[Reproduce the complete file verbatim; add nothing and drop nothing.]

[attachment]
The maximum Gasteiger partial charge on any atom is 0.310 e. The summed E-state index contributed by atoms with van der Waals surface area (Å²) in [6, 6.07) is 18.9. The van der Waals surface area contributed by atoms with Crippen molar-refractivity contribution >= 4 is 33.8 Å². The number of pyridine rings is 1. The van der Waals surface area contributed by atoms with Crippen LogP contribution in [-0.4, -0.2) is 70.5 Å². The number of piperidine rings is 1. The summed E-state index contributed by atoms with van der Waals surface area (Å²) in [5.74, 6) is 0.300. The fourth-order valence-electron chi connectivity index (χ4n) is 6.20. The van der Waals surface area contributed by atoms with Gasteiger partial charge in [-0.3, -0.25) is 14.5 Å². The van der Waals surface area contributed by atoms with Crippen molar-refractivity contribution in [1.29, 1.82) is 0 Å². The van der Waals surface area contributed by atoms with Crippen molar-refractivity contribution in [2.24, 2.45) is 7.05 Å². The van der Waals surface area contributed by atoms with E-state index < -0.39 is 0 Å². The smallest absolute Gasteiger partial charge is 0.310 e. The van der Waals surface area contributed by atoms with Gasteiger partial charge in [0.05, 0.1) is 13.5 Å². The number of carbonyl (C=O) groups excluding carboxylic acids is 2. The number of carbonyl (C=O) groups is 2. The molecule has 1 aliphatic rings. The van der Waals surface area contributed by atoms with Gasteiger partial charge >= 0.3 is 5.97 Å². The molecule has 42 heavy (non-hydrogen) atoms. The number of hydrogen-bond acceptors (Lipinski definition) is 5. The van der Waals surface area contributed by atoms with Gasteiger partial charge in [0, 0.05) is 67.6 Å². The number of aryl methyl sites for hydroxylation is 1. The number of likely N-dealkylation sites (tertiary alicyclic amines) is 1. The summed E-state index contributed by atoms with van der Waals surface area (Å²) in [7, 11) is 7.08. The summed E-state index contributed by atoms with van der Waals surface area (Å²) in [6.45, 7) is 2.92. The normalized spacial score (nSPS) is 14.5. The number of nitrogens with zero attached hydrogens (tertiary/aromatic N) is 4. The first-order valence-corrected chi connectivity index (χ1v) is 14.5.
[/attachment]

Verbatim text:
The maximum Gasteiger partial charge on any atom is 0.310 e. The summed E-state index contributed by atoms with van der Waals surface area (Å²) in [6, 6.07) is 18.9. The van der Waals surface area contributed by atoms with Crippen molar-refractivity contribution >= 4 is 33.8 Å². The number of pyridine rings is 1. The van der Waals surface area contributed by atoms with Crippen LogP contribution in [-0.4, -0.2) is 70.5 Å². The number of piperidine rings is 1. The summed E-state index contributed by atoms with van der Waals surface area (Å²) in [5.74, 6) is 0.300. The fourth-order valence-electron chi connectivity index (χ4n) is 6.20. The van der Waals surface area contributed by atoms with Gasteiger partial charge in [-0.3, -0.25) is 14.5 Å². The van der Waals surface area contributed by atoms with Crippen molar-refractivity contribution in [1.29, 1.82) is 0 Å². The van der Waals surface area contributed by atoms with Crippen molar-refractivity contribution in [2.24, 2.45) is 7.05 Å². The van der Waals surface area contributed by atoms with E-state index < -0.39 is 0 Å². The smallest absolute Gasteiger partial charge is 0.310 e. The van der Waals surface area contributed by atoms with Gasteiger partial charge in [0.05, 0.1) is 13.5 Å². The number of carbonyl (C=O) groups excluding carboxylic acids is 2. The number of carbonyl (C=O) groups is 2. The molecule has 1 aliphatic rings. The van der Waals surface area contributed by atoms with Gasteiger partial charge >= 0.3 is 5.97 Å². The molecule has 42 heavy (non-hydrogen) atoms. The number of hydrogen-bond acceptors (Lipinski definition) is 5. The van der Waals surface area contributed by atoms with Gasteiger partial charge in [0, 0.05) is 67.6 Å². The number of aryl methyl sites for hydroxylation is 1. The number of likely N-dealkylation sites (tertiary alicyclic amines) is 1. The summed E-state index contributed by atoms with van der Waals surface area (Å²) in [7, 11) is 7.08. The summed E-state index contributed by atoms with van der Waals surface area (Å²) in [6.45, 7) is 2.92. The normalized spacial score (nSPS) is 14.5. The number of nitrogens with zero attached hydrogens (tertiary/aromatic N) is 4. The first-order valence-corrected chi connectivity index (χ1v) is 14.5.